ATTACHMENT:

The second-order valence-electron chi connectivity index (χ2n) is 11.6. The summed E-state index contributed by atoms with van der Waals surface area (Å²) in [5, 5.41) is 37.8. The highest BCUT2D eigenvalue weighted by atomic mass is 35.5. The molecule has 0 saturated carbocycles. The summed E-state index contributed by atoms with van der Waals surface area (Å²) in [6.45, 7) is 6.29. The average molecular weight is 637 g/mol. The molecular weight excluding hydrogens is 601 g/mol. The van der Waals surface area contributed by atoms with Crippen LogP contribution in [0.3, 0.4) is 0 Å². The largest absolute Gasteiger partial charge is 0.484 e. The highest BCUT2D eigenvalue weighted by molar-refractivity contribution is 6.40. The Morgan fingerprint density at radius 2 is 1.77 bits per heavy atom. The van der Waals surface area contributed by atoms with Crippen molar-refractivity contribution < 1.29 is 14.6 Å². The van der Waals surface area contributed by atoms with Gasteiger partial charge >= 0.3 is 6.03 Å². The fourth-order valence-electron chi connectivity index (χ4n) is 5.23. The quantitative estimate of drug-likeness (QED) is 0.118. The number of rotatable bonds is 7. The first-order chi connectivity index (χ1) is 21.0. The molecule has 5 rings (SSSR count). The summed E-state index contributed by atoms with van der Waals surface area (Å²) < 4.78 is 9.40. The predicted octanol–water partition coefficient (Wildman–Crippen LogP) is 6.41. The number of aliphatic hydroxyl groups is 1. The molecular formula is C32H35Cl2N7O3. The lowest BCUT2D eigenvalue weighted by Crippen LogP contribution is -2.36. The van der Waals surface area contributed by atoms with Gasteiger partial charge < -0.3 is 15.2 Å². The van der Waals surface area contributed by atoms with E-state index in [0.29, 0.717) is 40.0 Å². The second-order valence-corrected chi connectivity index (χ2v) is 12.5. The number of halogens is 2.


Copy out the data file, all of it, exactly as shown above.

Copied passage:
The second-order valence-electron chi connectivity index (χ2n) is 11.6. The summed E-state index contributed by atoms with van der Waals surface area (Å²) in [5, 5.41) is 37.8. The highest BCUT2D eigenvalue weighted by atomic mass is 35.5. The molecule has 0 saturated carbocycles. The summed E-state index contributed by atoms with van der Waals surface area (Å²) in [6.45, 7) is 6.29. The average molecular weight is 637 g/mol. The molecular weight excluding hydrogens is 601 g/mol. The van der Waals surface area contributed by atoms with Crippen LogP contribution in [0.3, 0.4) is 0 Å². The largest absolute Gasteiger partial charge is 0.484 e. The highest BCUT2D eigenvalue weighted by molar-refractivity contribution is 6.40. The Morgan fingerprint density at radius 2 is 1.77 bits per heavy atom. The van der Waals surface area contributed by atoms with Crippen molar-refractivity contribution < 1.29 is 14.6 Å². The van der Waals surface area contributed by atoms with Gasteiger partial charge >= 0.3 is 6.03 Å². The fourth-order valence-electron chi connectivity index (χ4n) is 5.23. The quantitative estimate of drug-likeness (QED) is 0.118. The number of rotatable bonds is 7. The first-order chi connectivity index (χ1) is 21.0. The molecule has 5 rings (SSSR count). The summed E-state index contributed by atoms with van der Waals surface area (Å²) < 4.78 is 9.40. The predicted octanol–water partition coefficient (Wildman–Crippen LogP) is 6.41. The number of aliphatic hydroxyl groups is 1. The molecular formula is C32H35Cl2N7O3. The lowest BCUT2D eigenvalue weighted by Crippen LogP contribution is -2.36. The van der Waals surface area contributed by atoms with Gasteiger partial charge < -0.3 is 15.2 Å². The van der Waals surface area contributed by atoms with E-state index in [0.29, 0.717) is 40.0 Å². The second-order valence-corrected chi connectivity index (χ2v) is 12.5. The number of halogens is 2.